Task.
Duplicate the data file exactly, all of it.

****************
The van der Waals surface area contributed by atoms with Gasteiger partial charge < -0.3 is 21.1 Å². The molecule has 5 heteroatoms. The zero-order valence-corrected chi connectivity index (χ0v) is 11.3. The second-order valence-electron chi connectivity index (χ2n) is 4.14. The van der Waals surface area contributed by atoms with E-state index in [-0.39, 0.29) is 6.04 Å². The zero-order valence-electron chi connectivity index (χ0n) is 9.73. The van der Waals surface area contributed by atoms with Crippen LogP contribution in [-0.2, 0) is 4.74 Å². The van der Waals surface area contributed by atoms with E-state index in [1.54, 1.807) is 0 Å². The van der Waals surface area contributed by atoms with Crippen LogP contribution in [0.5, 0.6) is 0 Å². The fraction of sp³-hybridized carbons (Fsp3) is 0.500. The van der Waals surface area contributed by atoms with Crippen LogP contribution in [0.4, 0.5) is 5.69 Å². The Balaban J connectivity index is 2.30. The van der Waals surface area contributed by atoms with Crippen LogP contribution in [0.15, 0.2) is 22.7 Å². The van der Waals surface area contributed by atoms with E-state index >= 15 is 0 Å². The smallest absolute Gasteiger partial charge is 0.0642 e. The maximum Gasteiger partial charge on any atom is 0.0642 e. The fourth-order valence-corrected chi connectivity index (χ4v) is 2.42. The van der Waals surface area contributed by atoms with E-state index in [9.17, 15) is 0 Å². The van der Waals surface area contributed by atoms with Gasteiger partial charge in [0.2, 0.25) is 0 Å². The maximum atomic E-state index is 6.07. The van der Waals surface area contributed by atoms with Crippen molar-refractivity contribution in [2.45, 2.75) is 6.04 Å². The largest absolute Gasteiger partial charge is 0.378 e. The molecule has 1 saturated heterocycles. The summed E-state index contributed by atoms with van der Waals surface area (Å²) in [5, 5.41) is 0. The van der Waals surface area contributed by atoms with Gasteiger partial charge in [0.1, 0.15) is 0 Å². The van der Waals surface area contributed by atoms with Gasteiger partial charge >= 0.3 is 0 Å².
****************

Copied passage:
The van der Waals surface area contributed by atoms with Gasteiger partial charge < -0.3 is 21.1 Å². The molecule has 5 heteroatoms. The zero-order valence-corrected chi connectivity index (χ0v) is 11.3. The second-order valence-electron chi connectivity index (χ2n) is 4.14. The van der Waals surface area contributed by atoms with E-state index in [-0.39, 0.29) is 6.04 Å². The zero-order valence-electron chi connectivity index (χ0n) is 9.73. The van der Waals surface area contributed by atoms with Crippen LogP contribution in [-0.2, 0) is 4.74 Å². The van der Waals surface area contributed by atoms with E-state index in [1.54, 1.807) is 0 Å². The van der Waals surface area contributed by atoms with Crippen LogP contribution in [0.5, 0.6) is 0 Å². The fraction of sp³-hybridized carbons (Fsp3) is 0.500. The van der Waals surface area contributed by atoms with Crippen LogP contribution in [0.4, 0.5) is 5.69 Å². The Balaban J connectivity index is 2.30. The van der Waals surface area contributed by atoms with Crippen LogP contribution in [0.15, 0.2) is 22.7 Å². The van der Waals surface area contributed by atoms with E-state index >= 15 is 0 Å². The smallest absolute Gasteiger partial charge is 0.0642 e. The maximum Gasteiger partial charge on any atom is 0.0642 e. The fourth-order valence-corrected chi connectivity index (χ4v) is 2.42. The van der Waals surface area contributed by atoms with E-state index in [9.17, 15) is 0 Å². The van der Waals surface area contributed by atoms with Gasteiger partial charge in [0.2, 0.25) is 0 Å². The maximum atomic E-state index is 6.07. The van der Waals surface area contributed by atoms with Crippen molar-refractivity contribution in [2.45, 2.75) is 6.04 Å². The largest absolute Gasteiger partial charge is 0.378 e. The molecule has 1 saturated heterocycles. The summed E-state index contributed by atoms with van der Waals surface area (Å²) in [5, 5.41) is 0. The van der Waals surface area contributed by atoms with Gasteiger partial charge in [0.1, 0.15) is 0 Å². The van der Waals surface area contributed by atoms with Gasteiger partial charge >= 0.3 is 0 Å².